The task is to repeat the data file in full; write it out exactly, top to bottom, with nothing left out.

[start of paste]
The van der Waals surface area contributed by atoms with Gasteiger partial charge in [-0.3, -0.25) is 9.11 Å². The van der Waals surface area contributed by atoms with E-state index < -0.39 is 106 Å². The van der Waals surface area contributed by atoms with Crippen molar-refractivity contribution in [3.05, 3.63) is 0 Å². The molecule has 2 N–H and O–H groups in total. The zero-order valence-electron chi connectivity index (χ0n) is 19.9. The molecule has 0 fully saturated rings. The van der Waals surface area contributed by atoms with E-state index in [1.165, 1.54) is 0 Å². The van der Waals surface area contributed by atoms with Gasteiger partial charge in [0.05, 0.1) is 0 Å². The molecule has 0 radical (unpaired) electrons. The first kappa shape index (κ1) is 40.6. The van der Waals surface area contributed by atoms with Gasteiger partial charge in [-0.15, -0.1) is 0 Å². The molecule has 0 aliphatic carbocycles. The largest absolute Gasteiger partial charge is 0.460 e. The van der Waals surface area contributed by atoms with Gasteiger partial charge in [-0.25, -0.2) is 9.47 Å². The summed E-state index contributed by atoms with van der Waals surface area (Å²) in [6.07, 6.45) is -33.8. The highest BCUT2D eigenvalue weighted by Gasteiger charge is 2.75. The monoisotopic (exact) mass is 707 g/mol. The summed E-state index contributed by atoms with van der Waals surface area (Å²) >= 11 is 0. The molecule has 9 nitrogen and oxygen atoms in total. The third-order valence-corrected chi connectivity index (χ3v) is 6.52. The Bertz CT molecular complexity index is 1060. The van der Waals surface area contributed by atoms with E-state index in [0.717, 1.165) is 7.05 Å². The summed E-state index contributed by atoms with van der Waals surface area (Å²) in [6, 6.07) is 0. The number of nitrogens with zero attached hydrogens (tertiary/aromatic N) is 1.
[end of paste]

The van der Waals surface area contributed by atoms with Gasteiger partial charge in [-0.3, -0.25) is 9.11 Å². The van der Waals surface area contributed by atoms with E-state index < -0.39 is 106 Å². The van der Waals surface area contributed by atoms with Crippen molar-refractivity contribution in [3.05, 3.63) is 0 Å². The molecule has 2 N–H and O–H groups in total. The zero-order valence-electron chi connectivity index (χ0n) is 19.9. The molecule has 0 fully saturated rings. The van der Waals surface area contributed by atoms with E-state index in [1.165, 1.54) is 0 Å². The van der Waals surface area contributed by atoms with Gasteiger partial charge in [0.05, 0.1) is 0 Å². The molecule has 0 radical (unpaired) electrons. The first kappa shape index (κ1) is 40.6. The van der Waals surface area contributed by atoms with Gasteiger partial charge in [-0.15, -0.1) is 0 Å². The molecule has 0 aliphatic carbocycles. The largest absolute Gasteiger partial charge is 0.460 e. The van der Waals surface area contributed by atoms with Gasteiger partial charge in [-0.25, -0.2) is 9.47 Å². The summed E-state index contributed by atoms with van der Waals surface area (Å²) in [6.07, 6.45) is -33.8. The highest BCUT2D eigenvalue weighted by Gasteiger charge is 2.75. The monoisotopic (exact) mass is 707 g/mol. The summed E-state index contributed by atoms with van der Waals surface area (Å²) >= 11 is 0. The molecule has 9 nitrogen and oxygen atoms in total. The third-order valence-corrected chi connectivity index (χ3v) is 6.52. The Bertz CT molecular complexity index is 1060. The van der Waals surface area contributed by atoms with E-state index in [0.717, 1.165) is 7.05 Å². The summed E-state index contributed by atoms with van der Waals surface area (Å²) in [6, 6.07) is 0. The number of nitrogens with zero attached hydrogens (tertiary/aromatic N) is 1.